Editor’s note: This story contains explicit descriptions of severe abuse of a child.
BOISE – On the screen, a child screamed in pain, and his tormentor raved.
“The devil is here, boy, the devil himself … The devil likes to watch children suffer and cry!” a naked Joseph Duncan shouted in a video he made in a decrepit, abandoned cabin in a Montana forest.
Shifting uncomfortably in their seats, jurors saw three horrific, graphic videos Thursday of Duncan sexually assaulting and torturing 9-year-old Dylan Groene, whom he later murdered. The videos were among the final pieces of evidence prosecutors presented to press their case that Duncan should die for his crimes.
This morning, prosecutors and Duncan, who is representing himself, will give their closing arguments in the first phase of the sentencing trial. The jury then will deliberate on whether Duncan is eligible for a death sentence. If they’re unanimous on that, the second phase will begin, to determine whether Duncan will be executed or sentenced to life without parole for the abduction, abuse and murder of Dylan and the abduction and abuse of his younger sister, Shasta Groene, in 2005.
Duncan objected to the showing of the videos. Before the jury was brought in for the viewing, he said, “Basically this video will be turning the jurors into my victims, so I will be tried not by a jury of peers, but of victims.”
U.S. District Judge Edward Lodge responded, “Objection noted, denied.”
Nothing previously presented in court could have prepared viewers for the level of violence in the videos.
The videos showed Duncan sexually abuse the child, hang him from a wire noose, and beat him with a loop of what looked like wire as the boy screamed.
At one point, Duncan tries to revive Dylan and promises to take him to a hospital, although that never happened. He claims both to have killed and saved the child, and at one point starts singing the Lord’s Prayer in a high voice, interrupting himself after “Thy will be done,” to shout, “Can this be your will? … You put people on the earth to do this – how can you do this? How can you let me? God, where are you? Show yourself!”
As the videos played, one juror turned away and shielded her eyes with her hand, looked back again and then turned away again, her face contorted. Another covered her mouth with a tissue, sobbing silently. Some glanced at Duncan, who watched intently on the monitor in front of him, closed his eyes, or covered his eyes and forehead with his hand, looking pained.
Father’s motion denied
Steve Groene, the children’s father, entered the courtroom before the video began and angrily gestured for onlookers in the last two rows to leave, although they didn’t. Groene left, but erupted outside the courtroom doors, threatening to place anyone who watched the videos under citizen’s arrest for viewing child pornography.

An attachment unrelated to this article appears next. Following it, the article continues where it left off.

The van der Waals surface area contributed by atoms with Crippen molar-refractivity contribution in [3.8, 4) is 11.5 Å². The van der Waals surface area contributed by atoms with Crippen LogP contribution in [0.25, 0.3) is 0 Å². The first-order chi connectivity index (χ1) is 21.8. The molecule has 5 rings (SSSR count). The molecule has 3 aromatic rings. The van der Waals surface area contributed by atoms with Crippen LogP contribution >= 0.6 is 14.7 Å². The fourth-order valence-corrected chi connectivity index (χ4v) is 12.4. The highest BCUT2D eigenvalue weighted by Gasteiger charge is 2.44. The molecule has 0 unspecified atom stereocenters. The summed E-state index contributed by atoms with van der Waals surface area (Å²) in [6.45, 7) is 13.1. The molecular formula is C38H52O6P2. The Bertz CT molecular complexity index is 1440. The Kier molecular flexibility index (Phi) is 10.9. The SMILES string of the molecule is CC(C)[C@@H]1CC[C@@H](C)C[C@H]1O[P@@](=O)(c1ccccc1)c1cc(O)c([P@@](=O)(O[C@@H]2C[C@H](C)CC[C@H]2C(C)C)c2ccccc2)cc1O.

Groene had filed an emergency motion seeking to restrict the showing of the videos; the judge said Thursday that the court had “respectfully considered” the motion, but he denied it.
Lodge did take several steps to address Groene’s concerns, including banning all cell phones and other electronic devices from the courtroom to make sure no one could record the video; blocking windows in the courtroom door and having spectators outside move away; and moving everyone in the audience to the side that wasn’t directly in front of the courtroom’s large viewing screen.
“The court is sensitive to the family’s interest in maintaining their privacy and the dignity of the victim,” Lodge wrote in an order denying Groene’s motion. “However, ours is an open judicial system.”
Before the videos were shown, a roof beam from the cabin, the wire noose still attached, was wheeled out in a large glass case and shown to jurors. Testing showed Dylan’s DNA on the wire.
Jurors also were shown floorboards from the cabin, taken from just under the noose, which testing showed were stained with semen.
1980 victim testifies
After the videos were shown, the proceedings moved directly to the next witness, a uniformed military officer. Drained jurors shifted in their seats, and passed a box of tissues.
The man, a high-ranking naval officer, testified that in January 1980, he was a 14-year-old eighth-grader in Tacoma who was sexually assaulted at gunpoint by Duncan, who was 16.
The officer gave a clear and detailed account of the crime, which was similar to Duncan’s abuse of Dylan. “It was 28 years ago. That’s a long time,” the officer told the court. “I did a whole lot of trying to forget.”
The Spokesman-Review does not normally identify victims of sexual assault. The search for the Groene children was so heavily publicized that their names were widely known.
After his testimony, the prosecution rested its case. Duncan was escorted to the witness stand, because he said he planned to testify on his own behalf. Instead, Duncan said, “I have no statement prepared, I was just intending to sit and answer whatever questions the government might have.”
Under court rules, cross-examination can’t go beyond what the witness has said on direct testimony. Because Duncan hadn’t said anything, prosecutors couldn’t ask him anything.
Duncan will have another opportunity to speak in closing arguments today.
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